The exhibition, which was unveiled at an open house on April 16 in the O’Hare Special Collections Library, will run through the end of May. A second open house will be held on May 7 at 6 p.m.
Teter has been growing Fordham’s collection of Hebrew texts for some time now, and the Haggadot (plural of Haggadah) reflect an overall curatorial vision of mixing the common household texts with high-quality facsimiles of The Barcelona Haggadah and from the Rothschild Miscellany, donated by longtime library patron James Leach, M.D. As in years past, the Maxwell House Coffee Haggadah, a common sight in many a middle-class Jewish home, sits near rare 18th-century versions.
The exhibit was co-curated with Rose Hill seniors Emma Fingleton and Zowie Kemery, both Jewish studies minors, and sophomore Margaret Keiley. The project began at the start of the semester in early February. The students met with Teter to see and, more importantly, handle the texts.
“It’s not behind a glass plane; it’s right in front of you and you can touch it,” Fingleton said of one of the texts at the time.
Indeed, as Fingleton and Keiley grazed their hands across the paper, they remarked on the impressions left behind by an 18th-century letterpress.
“People actually use these objects, it’s very different from reading it online on a PDF,” said Keiley.
This year’s exhibition differs from the 2016 show, which expanded on Jewish-Christian relations. Instead, this show takes visitors on a world tour through nations and time. There were plenty of texts to choose from. The collection includes Haggadot from Egypt, Ethiopia, Sweden, Germany, and Holland. There is a vegetarian-focused Haggadah called The Liberated Lamb. There are Haggadot that were distributed at displacement camps just after World War II. And there are two from the same publisher that seem exactly the same except for one detail on the title page: One was printed in Palestine in 1948, just before the State of Israel was created; the other was printed in the exact same geographical place in 1953, when it was Israel.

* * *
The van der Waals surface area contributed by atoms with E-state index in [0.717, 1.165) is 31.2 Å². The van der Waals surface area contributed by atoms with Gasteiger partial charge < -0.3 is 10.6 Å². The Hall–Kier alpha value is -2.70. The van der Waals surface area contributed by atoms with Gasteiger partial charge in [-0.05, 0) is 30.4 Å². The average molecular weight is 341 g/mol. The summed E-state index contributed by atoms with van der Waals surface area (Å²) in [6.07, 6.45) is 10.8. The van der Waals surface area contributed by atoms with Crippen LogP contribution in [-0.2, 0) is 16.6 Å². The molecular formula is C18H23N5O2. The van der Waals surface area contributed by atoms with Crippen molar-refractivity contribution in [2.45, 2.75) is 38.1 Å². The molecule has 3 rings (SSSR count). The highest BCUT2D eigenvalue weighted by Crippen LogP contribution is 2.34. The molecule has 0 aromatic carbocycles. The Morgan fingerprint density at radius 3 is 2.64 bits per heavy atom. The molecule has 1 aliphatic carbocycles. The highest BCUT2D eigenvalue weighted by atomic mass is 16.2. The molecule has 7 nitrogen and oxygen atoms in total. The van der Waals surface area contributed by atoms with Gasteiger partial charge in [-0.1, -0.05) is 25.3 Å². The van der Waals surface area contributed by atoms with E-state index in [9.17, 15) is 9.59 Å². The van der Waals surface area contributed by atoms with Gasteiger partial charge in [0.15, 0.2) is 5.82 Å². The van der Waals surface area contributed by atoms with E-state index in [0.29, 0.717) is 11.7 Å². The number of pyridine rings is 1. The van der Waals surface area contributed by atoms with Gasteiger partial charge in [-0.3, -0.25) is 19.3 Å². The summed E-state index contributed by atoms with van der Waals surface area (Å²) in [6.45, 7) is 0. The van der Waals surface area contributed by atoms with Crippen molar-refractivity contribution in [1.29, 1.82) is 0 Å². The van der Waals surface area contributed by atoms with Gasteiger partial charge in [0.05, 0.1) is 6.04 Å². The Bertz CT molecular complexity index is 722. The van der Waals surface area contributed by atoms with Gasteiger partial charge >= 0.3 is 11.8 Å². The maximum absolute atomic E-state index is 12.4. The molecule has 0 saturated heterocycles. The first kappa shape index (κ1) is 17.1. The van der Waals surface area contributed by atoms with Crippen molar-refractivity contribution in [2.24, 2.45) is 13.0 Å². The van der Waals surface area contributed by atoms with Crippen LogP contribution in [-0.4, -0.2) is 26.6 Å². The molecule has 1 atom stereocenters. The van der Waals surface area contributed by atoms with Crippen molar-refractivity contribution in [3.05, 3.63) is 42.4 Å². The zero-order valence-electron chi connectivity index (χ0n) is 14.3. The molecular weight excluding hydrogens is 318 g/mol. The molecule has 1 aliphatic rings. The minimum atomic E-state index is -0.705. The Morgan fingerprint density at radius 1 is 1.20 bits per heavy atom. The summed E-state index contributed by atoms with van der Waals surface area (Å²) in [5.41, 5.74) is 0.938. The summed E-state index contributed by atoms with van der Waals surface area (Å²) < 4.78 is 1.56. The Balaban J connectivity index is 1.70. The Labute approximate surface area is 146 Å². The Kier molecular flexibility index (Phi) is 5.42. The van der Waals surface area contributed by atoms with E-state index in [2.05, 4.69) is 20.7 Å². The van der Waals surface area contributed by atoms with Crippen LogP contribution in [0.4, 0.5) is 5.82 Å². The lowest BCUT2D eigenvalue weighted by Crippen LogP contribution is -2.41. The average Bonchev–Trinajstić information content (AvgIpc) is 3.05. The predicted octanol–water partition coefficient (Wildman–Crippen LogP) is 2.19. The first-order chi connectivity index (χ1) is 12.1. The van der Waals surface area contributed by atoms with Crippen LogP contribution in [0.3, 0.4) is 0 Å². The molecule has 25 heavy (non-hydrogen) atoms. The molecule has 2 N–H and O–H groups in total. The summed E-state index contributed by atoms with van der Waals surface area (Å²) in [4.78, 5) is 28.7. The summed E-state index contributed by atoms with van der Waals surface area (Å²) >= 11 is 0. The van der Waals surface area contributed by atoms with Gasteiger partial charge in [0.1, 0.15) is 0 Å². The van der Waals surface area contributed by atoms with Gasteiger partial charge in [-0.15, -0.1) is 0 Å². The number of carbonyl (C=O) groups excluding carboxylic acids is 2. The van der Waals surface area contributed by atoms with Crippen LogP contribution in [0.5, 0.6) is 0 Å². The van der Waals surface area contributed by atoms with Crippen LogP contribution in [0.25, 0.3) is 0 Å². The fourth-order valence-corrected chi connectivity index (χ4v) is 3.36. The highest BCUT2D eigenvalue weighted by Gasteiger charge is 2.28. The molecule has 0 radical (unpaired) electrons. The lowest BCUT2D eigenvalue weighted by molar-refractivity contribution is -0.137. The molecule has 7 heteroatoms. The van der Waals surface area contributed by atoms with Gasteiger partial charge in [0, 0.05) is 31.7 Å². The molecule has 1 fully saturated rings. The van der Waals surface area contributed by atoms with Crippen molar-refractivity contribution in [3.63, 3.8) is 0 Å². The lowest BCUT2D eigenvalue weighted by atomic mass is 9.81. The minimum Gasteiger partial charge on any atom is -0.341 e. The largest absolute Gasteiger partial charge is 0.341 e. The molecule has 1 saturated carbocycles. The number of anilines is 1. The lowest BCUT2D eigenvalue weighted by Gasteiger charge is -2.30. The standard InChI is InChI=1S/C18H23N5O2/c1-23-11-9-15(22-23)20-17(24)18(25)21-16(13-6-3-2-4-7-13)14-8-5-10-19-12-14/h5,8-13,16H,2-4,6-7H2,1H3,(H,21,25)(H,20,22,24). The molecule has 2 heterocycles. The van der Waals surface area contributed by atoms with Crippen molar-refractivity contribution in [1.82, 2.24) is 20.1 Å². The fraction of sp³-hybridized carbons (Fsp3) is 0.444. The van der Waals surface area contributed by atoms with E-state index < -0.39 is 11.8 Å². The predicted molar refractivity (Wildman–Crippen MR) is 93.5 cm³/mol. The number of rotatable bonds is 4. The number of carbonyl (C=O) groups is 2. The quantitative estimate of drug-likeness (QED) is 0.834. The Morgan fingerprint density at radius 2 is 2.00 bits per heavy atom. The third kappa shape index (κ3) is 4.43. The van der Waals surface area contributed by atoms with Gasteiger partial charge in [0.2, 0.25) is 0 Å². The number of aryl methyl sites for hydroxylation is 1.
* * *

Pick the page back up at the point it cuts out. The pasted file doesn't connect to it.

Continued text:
“It’s a global story told in different languages, but the same culture,” said Teter.
Some of the pages come alive with past use. In particular, there are the pages with wine stains, which represent a moment during the Seder when the plagues are mentioned and “you put a finger in the glass of wine and sprinkle it on the text,” said Teter. It was a particularly moving gesture to the students.
“It all resonates in ways that remind me of archeology. It brings you to their perspective, even if it’s something as simple as a wine stain,” said Fingleton. “I feel more open towards the value these things have. It really impacts your view.”